Adrine McKenzie (University of Toronto). Primary prevention: Its role in the academic achievement of immigrant children. The impact of primary prevention initiatives on children's well-being has not gone unnoticed (Durlak & Wells, 1997). Less well-developed is the body of literature on the overall adaptation process of immigrant children (Beiser et. al., 1999), and the role of primary prevention initiatives on specific populations (Durlak & Wells, 1997), including ethnically diverse and immigrant children from low-income families.  Better Beginnings, Better Futures is a large, primary prevention, government-funded project that is operating in seven income twenty-five year project are: to prevent emotional, behavioural, social, physical and cognitive problems in young children in socio-economically disadvantaged neighbourhoods, and to promote healthy child development in these children (Ontario Ministry of Social Services, 1989). Toward these ends supports such as nutrition programs for children, home visiting, parenting programs, and classroom enrichment have been implemented in the neighbourhoods. Data on approximately 1670 families in two cohorts (ages 0-4 and 4-8) aimed at examining well-being in the aforementioned areas have been collected. The main purpose of the presentation is to report on one aspect of this large-scale prevention program, namely, the impact involvement in a primary prevention initiative has on the academic achievement of immigrant children. Information from a variety of sources including child measures, teacher reports and parent interviews was obtained. Intervention, gender and individual differences are examined over time. The proposed presentation focuses on a target child in 216 families (n= 99 in one intervention site and n= 117 in a matched control site). These children were followed from ages 4 to 8. Children born to parents who self- identified as being born outside Canada, and who have been living in Canada prior to the birth of the child in 1989, were included in the research. The parents emigrated from various developing regions including India, Jamaica and Somalia. The control group consists of newcomer children living in communities not receiving intervention. Data comparable to the intervention group has been collected from control families. In addition to demographic information collected, information regarding cognitive ability, attitude towards reading and academic achievement are examined. Included as a measure of cognitive development is the block design sub-test of the Wechsler Intelligence Test for Children-Revised (WISC-R). The Attitude towards Reading Scale was administered at grades one through three. The children also completed a number of academic measures including the Peabody Picture Vocabulary Test Revised (PPVT-R), the Wide Range Achievement Test-Revised (WRAT-R), the Key Math Diagnostic Arithmetic Test (KMDAT), and grade three provincial testing scores, Education Quality and Accountability Office (EQAO) in reading, writing and arithmetic. At this point, all the data have been scored and some of the analyses completed. The preliminary results point some important gender and intervention differences in academic achievement. Using hierarchical linear modeling (HLM), analyses will be conducted to examine whether differences in oral vocabulary exist between the control and intervention groups, between boys and girls, and across individual children over a five-year span. Given the absence of research on the role of primary prevention on immigrant children the present study aim to further our understanding of the salient factors that impact on immigrant children the learning trajectories of individual children over time, it aims to provide insight into the way newcomer children acquire receptive vocabulary over a five-year period. This understanding can be instrumental in informing teaching practice, and correspondingly, student learning.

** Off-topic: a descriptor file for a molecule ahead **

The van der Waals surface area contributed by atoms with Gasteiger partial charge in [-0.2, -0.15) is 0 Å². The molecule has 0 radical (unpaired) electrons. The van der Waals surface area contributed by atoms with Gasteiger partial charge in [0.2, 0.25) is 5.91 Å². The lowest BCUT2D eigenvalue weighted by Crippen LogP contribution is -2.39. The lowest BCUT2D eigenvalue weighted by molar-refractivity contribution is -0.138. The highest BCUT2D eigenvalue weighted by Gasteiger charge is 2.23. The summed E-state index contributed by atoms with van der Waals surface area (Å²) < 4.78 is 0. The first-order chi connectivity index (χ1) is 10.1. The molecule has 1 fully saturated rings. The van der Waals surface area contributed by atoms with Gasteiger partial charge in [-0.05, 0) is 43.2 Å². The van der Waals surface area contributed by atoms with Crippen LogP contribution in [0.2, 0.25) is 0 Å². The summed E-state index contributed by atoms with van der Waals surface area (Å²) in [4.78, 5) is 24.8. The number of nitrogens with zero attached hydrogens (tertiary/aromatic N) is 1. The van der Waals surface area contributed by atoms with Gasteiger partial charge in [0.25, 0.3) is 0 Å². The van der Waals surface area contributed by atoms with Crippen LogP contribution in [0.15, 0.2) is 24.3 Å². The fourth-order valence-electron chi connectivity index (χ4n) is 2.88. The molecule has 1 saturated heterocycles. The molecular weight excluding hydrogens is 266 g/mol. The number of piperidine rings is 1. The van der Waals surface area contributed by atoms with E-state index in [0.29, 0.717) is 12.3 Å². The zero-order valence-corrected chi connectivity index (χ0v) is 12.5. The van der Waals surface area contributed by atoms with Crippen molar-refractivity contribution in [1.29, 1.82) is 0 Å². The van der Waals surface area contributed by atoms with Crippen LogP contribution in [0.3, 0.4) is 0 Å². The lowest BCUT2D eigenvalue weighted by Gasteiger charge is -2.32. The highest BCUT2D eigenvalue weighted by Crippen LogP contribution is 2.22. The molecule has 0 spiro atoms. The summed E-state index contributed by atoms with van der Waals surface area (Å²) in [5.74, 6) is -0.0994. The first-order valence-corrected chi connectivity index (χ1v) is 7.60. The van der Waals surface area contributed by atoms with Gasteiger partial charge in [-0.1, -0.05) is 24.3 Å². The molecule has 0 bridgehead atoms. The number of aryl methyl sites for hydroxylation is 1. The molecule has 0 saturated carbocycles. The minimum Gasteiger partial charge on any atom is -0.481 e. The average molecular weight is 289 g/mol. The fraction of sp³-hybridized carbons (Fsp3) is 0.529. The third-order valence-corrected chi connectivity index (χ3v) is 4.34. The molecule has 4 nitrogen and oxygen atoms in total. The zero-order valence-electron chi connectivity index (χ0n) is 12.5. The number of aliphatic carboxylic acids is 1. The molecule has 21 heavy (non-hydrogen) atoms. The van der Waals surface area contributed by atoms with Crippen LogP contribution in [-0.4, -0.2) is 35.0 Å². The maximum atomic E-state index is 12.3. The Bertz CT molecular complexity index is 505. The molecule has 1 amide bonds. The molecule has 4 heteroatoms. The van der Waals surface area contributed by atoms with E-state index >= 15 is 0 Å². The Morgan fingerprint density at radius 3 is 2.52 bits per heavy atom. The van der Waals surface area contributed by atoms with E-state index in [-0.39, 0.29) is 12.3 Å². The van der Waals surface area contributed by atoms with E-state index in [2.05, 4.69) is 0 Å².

John McNamara (University of Saskatchewan), Sheri Simonot, Mary Scissons, and Jody Dahlen. Using measures of phoneme awareness and letter-sound knowledge to identify at-risk readers in kindergarten. This study measured phonemic awareness and letter-sound knowledge of 647 Kindergarten students across three school divisions. The primary purpose was to establish early identification markers for children at-risk for reading failure. Three measures of phoneme awareness and three measures of letter-sound knowledge were given to all participants. All six measures statistically significantly identified those children at-risk for reading failure. Further, a factor analysis with varimax rotation led to two separate factors. The first factor was interpreted as letter-sound knowledge and may identify all children at-risk for reading failure including those affected by SES, ESL, and environmental disadvantage. The second factor was interpreted as phoneme awareness and may identify those children at-risk for reading because of a specific phonological processing problem characteristic of dyslexia.